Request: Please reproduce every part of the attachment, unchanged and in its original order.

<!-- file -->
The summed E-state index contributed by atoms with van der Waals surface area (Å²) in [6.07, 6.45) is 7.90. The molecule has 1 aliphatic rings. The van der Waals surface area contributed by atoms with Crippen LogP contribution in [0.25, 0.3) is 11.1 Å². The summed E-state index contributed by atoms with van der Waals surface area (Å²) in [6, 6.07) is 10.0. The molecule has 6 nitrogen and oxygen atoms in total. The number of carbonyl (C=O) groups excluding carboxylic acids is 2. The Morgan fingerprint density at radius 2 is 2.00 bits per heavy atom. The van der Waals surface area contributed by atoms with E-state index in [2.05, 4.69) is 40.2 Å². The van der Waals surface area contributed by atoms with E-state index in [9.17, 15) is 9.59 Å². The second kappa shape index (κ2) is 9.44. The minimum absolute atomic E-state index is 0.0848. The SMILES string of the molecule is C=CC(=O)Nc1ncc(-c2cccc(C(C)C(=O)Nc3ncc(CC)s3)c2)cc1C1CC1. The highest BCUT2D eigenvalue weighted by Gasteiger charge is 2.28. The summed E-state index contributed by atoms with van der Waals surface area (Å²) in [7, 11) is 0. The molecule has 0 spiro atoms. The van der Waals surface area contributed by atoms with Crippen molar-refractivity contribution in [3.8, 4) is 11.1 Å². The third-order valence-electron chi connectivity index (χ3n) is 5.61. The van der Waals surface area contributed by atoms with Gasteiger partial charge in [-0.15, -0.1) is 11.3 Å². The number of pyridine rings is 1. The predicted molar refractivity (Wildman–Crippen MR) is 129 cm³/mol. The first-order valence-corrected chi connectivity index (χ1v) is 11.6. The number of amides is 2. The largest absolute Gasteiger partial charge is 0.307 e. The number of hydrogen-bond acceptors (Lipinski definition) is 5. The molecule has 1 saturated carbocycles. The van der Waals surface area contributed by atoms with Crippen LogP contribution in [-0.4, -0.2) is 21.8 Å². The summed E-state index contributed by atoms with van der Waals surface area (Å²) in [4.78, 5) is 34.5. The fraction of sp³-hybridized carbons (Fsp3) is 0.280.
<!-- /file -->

The summed E-state index contributed by atoms with van der Waals surface area (Å²) in [6.07, 6.45) is 7.90. The molecule has 1 aliphatic rings. The van der Waals surface area contributed by atoms with Crippen LogP contribution in [0.25, 0.3) is 11.1 Å². The summed E-state index contributed by atoms with van der Waals surface area (Å²) in [6, 6.07) is 10.0. The molecule has 6 nitrogen and oxygen atoms in total. The number of carbonyl (C=O) groups excluding carboxylic acids is 2. The Morgan fingerprint density at radius 2 is 2.00 bits per heavy atom. The van der Waals surface area contributed by atoms with E-state index in [2.05, 4.69) is 40.2 Å². The van der Waals surface area contributed by atoms with E-state index in [9.17, 15) is 9.59 Å². The second kappa shape index (κ2) is 9.44. The minimum absolute atomic E-state index is 0.0848. The SMILES string of the molecule is C=CC(=O)Nc1ncc(-c2cccc(C(C)C(=O)Nc3ncc(CC)s3)c2)cc1C1CC1. The highest BCUT2D eigenvalue weighted by Gasteiger charge is 2.28. The summed E-state index contributed by atoms with van der Waals surface area (Å²) in [7, 11) is 0. The molecule has 0 spiro atoms. The van der Waals surface area contributed by atoms with Crippen molar-refractivity contribution in [3.8, 4) is 11.1 Å². The third-order valence-electron chi connectivity index (χ3n) is 5.61. The van der Waals surface area contributed by atoms with Gasteiger partial charge in [-0.15, -0.1) is 11.3 Å². The number of pyridine rings is 1. The predicted molar refractivity (Wildman–Crippen MR) is 129 cm³/mol. The first-order valence-corrected chi connectivity index (χ1v) is 11.6. The number of amides is 2. The largest absolute Gasteiger partial charge is 0.307 e. The number of hydrogen-bond acceptors (Lipinski definition) is 5. The molecule has 1 saturated carbocycles. The van der Waals surface area contributed by atoms with Crippen LogP contribution in [-0.4, -0.2) is 21.8 Å². The summed E-state index contributed by atoms with van der Waals surface area (Å²) in [4.78, 5) is 34.5. The fraction of sp³-hybridized carbons (Fsp3) is 0.280.